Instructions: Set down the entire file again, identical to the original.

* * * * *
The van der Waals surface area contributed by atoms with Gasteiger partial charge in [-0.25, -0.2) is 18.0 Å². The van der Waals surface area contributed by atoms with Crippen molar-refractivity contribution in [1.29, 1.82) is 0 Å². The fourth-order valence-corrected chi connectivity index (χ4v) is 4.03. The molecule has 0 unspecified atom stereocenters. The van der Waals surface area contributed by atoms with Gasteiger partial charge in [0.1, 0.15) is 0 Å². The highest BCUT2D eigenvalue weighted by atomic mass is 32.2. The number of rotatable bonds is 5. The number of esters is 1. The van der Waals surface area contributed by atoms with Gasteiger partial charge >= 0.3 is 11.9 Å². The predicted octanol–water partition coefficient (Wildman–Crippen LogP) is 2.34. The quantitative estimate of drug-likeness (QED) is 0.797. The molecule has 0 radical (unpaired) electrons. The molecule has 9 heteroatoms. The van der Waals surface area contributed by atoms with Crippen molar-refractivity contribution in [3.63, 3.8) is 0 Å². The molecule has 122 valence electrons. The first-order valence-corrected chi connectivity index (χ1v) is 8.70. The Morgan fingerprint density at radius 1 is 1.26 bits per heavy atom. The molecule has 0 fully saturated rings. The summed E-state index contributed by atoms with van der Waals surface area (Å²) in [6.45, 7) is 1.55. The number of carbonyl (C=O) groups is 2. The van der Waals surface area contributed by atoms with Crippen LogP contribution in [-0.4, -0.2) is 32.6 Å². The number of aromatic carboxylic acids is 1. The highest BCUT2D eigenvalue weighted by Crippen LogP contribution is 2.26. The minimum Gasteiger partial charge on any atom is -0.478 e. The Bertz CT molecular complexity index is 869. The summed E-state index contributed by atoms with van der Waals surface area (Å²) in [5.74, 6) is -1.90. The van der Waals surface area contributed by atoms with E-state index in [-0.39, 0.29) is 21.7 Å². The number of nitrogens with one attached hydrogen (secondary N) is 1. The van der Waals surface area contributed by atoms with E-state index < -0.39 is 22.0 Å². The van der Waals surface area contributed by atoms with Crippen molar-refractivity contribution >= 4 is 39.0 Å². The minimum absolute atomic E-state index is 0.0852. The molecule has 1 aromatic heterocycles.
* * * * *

The van der Waals surface area contributed by atoms with Gasteiger partial charge in [-0.25, -0.2) is 18.0 Å². The van der Waals surface area contributed by atoms with Crippen molar-refractivity contribution in [1.29, 1.82) is 0 Å². The fourth-order valence-corrected chi connectivity index (χ4v) is 4.03. The molecule has 0 unspecified atom stereocenters. The van der Waals surface area contributed by atoms with Gasteiger partial charge in [0.1, 0.15) is 0 Å². The highest BCUT2D eigenvalue weighted by atomic mass is 32.2. The number of rotatable bonds is 5. The number of esters is 1. The van der Waals surface area contributed by atoms with Gasteiger partial charge >= 0.3 is 11.9 Å². The predicted octanol–water partition coefficient (Wildman–Crippen LogP) is 2.34. The quantitative estimate of drug-likeness (QED) is 0.797. The molecule has 0 radical (unpaired) electrons. The molecule has 9 heteroatoms. The van der Waals surface area contributed by atoms with Crippen molar-refractivity contribution in [3.63, 3.8) is 0 Å². The molecule has 122 valence electrons. The first-order valence-corrected chi connectivity index (χ1v) is 8.70. The Morgan fingerprint density at radius 1 is 1.26 bits per heavy atom. The molecule has 0 fully saturated rings. The summed E-state index contributed by atoms with van der Waals surface area (Å²) in [6.45, 7) is 1.55. The number of carbonyl (C=O) groups is 2. The van der Waals surface area contributed by atoms with Crippen LogP contribution in [-0.4, -0.2) is 32.6 Å². The number of aromatic carboxylic acids is 1. The highest BCUT2D eigenvalue weighted by Crippen LogP contribution is 2.26. The minimum Gasteiger partial charge on any atom is -0.478 e. The Bertz CT molecular complexity index is 869. The summed E-state index contributed by atoms with van der Waals surface area (Å²) in [5.74, 6) is -1.90. The van der Waals surface area contributed by atoms with E-state index in [-0.39, 0.29) is 21.7 Å². The number of nitrogens with one attached hydrogen (secondary N) is 1. The van der Waals surface area contributed by atoms with E-state index < -0.39 is 22.0 Å². The van der Waals surface area contributed by atoms with Crippen molar-refractivity contribution >= 4 is 39.0 Å². The minimum absolute atomic E-state index is 0.0852. The molecule has 1 aromatic heterocycles.